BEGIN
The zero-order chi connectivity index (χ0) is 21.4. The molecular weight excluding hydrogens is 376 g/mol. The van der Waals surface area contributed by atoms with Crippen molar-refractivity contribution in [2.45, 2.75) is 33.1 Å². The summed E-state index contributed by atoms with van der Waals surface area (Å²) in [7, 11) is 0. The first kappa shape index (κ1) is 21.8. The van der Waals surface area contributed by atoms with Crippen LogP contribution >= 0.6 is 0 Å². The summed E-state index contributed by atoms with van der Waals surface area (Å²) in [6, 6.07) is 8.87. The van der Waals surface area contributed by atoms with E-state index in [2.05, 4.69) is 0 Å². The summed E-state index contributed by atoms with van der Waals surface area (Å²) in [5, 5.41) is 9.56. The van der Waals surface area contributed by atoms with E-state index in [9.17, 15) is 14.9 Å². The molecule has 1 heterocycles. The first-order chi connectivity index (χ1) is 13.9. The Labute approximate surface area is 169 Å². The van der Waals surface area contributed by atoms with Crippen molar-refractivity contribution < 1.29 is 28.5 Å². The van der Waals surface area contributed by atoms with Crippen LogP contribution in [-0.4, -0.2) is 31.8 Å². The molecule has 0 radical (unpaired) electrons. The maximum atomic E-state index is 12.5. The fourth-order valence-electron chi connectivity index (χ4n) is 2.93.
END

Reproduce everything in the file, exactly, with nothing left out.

The zero-order chi connectivity index (χ0) is 21.4. The molecular weight excluding hydrogens is 376 g/mol. The van der Waals surface area contributed by atoms with Crippen molar-refractivity contribution in [2.45, 2.75) is 33.1 Å². The summed E-state index contributed by atoms with van der Waals surface area (Å²) in [7, 11) is 0. The first kappa shape index (κ1) is 21.8. The van der Waals surface area contributed by atoms with Crippen LogP contribution >= 0.6 is 0 Å². The summed E-state index contributed by atoms with van der Waals surface area (Å²) in [6, 6.07) is 8.87. The van der Waals surface area contributed by atoms with E-state index in [2.05, 4.69) is 0 Å². The summed E-state index contributed by atoms with van der Waals surface area (Å²) in [5, 5.41) is 9.56. The van der Waals surface area contributed by atoms with E-state index in [9.17, 15) is 14.9 Å². The molecule has 1 heterocycles. The first-order chi connectivity index (χ1) is 13.9. The Labute approximate surface area is 169 Å². The van der Waals surface area contributed by atoms with Crippen molar-refractivity contribution < 1.29 is 28.5 Å². The van der Waals surface area contributed by atoms with Crippen LogP contribution in [-0.4, -0.2) is 31.8 Å². The molecule has 0 radical (unpaired) electrons. The maximum atomic E-state index is 12.5. The fourth-order valence-electron chi connectivity index (χ4n) is 2.93.